Gus Comstock, economic development director for the city of Delaware, has turned down an offer to take the same job with Delaware County, disappointing the county commissioners who wanted to hire him.

Gus Comstock, economic development director for the city of Delaware, has turned down an offer to take the same job with Delaware County, disappointing the county commissioners who wanted to hire him.

The vote to hire Comstock came at the commissioners' March 26 meeting. They learned later that day Comstock wouldn't take the job.

The county offered Comstock $87,000 a year. On his application for the county position, he asked for a salary of $92,000. His base salary as Delaware's development director is $84,000 a year.

Comstock was out of town but sent a comment to the media through the city's spokesman Lee Yoakum.

"I want to thank the commissioners for considering me to serve as county economic development director," Comstock wrote. "This was a great honor, and I felt that I could bring some views and ideas that would assist the county. However, it has become apparent during this process that this position will not work for me and I must withdraw my name from consideration. As the city and county move forward on economic development initiatives, there will be many opportunities where I can and will work to assure mutual success."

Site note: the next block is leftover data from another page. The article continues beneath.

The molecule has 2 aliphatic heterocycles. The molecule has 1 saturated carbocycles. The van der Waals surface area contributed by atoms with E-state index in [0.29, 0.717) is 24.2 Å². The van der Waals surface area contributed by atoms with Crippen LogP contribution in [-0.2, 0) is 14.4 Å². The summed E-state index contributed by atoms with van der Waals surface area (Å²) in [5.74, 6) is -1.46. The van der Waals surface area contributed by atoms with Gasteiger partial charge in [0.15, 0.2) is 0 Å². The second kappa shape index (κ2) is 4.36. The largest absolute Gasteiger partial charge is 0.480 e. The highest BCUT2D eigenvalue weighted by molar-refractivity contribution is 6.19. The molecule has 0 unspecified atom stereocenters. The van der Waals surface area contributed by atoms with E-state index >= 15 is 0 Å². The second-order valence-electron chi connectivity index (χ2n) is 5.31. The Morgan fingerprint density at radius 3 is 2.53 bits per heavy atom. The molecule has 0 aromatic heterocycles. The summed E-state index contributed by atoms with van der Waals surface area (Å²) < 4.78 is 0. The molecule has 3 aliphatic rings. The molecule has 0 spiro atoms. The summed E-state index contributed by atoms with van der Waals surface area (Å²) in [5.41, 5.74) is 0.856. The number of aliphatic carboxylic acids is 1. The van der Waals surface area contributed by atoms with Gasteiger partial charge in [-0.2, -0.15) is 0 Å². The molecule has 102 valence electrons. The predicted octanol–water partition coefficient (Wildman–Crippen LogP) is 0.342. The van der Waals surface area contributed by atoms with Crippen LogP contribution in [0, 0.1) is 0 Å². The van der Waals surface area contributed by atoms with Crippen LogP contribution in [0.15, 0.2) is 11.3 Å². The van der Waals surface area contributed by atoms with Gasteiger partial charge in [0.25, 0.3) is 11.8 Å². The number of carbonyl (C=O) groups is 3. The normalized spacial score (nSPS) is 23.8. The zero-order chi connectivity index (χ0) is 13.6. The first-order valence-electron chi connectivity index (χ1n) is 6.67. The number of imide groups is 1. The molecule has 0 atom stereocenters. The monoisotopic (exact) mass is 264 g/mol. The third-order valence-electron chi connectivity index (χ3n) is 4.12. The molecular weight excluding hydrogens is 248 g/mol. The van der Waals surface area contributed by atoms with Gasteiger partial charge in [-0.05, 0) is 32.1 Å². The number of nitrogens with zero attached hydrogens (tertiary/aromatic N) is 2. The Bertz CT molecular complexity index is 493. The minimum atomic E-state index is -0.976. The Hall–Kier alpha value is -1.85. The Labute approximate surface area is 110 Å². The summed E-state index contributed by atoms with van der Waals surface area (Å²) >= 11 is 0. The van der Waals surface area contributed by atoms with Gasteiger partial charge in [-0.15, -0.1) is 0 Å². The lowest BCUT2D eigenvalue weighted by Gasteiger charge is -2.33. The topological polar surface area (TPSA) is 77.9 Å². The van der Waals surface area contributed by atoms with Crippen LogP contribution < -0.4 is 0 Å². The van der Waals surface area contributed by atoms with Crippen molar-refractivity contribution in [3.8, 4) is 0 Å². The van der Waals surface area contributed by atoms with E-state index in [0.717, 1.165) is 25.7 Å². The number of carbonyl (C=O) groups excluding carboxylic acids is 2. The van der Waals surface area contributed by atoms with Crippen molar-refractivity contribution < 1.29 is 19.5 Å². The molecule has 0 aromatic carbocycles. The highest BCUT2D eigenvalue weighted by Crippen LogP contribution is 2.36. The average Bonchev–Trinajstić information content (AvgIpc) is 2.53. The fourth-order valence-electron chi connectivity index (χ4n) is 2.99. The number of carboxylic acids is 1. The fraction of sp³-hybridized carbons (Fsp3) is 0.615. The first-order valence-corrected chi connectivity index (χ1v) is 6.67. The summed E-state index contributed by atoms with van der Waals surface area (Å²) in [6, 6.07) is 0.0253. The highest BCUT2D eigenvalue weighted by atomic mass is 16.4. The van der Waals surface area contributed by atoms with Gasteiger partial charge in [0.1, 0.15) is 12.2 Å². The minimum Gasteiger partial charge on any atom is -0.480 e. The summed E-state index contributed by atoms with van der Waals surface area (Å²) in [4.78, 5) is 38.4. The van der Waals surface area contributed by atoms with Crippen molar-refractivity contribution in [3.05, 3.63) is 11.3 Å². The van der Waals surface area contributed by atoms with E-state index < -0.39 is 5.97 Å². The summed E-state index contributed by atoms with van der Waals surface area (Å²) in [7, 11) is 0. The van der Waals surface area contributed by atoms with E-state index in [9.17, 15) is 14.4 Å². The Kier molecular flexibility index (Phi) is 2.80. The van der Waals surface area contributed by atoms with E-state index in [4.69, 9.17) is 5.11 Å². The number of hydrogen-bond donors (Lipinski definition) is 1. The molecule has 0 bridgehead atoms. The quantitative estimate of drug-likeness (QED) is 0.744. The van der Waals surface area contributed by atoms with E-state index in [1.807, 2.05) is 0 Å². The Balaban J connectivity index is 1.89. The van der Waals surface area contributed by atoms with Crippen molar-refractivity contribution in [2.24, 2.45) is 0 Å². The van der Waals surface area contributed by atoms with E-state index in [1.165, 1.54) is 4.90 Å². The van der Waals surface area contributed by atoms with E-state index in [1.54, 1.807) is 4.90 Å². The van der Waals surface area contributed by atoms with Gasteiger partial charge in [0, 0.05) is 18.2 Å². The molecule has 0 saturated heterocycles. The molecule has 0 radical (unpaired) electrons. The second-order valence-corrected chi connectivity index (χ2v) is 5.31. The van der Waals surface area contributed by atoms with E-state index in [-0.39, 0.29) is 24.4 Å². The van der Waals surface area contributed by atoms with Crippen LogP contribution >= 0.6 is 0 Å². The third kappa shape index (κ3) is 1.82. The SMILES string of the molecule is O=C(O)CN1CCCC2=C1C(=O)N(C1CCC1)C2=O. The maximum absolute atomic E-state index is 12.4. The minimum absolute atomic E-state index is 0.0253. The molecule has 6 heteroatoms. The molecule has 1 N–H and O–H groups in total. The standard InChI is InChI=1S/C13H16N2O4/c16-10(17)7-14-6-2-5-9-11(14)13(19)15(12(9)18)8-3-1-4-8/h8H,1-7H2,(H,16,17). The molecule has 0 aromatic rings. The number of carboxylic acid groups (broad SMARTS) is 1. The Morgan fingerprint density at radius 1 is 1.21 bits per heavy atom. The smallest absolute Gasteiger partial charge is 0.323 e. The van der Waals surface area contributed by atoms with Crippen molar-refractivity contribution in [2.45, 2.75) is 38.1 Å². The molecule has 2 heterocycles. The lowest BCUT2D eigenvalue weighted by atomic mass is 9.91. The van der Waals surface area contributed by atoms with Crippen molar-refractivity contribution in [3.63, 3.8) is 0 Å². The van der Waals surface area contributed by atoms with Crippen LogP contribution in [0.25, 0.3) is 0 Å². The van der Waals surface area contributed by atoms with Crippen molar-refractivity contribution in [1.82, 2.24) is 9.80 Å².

The commissioners expressed disappointment that Comstock rejected their offer.

"Yes, I am disappointed," said commission president Tommy Thompson. "Going with Gus was the right way to go."

"In all my years of government I have never been more disappointed in the outcome of a situation," commissioner Todd Hanks said. "He is exactly what we were looking for, in my opinion."

Commission vice president Ken O'Brien also expressed disappointment but said he could not agree to go any higher than $87,000 when the county is looking at ways to cut its budget.

"It would not be fair to our employees to offer a richer salary (to Comstock)," he said.

The commissioners probably will discuss what their next steps will be at Monday's 10 a.m. commission meeting, Thompson said. By law, the commissioners cannot discuss a county-related issue outside of a public meeting

Speaking for himself, O'Brien said, "I think that we would review the remaining candidates and then decide whether we need to reopen the field again and take more applications."

The other finalists were David Claborn, vice president of marketing and communications for The Missouri Partnership in St. Louis; James Bischof, executive director of the Fostoria Economic Development Corp. in Fostoria; and Donald Kaszynski, a self-employed consultant in economic and business development and former vice president of economic development for the Greater Columbus Chamber of Commerce.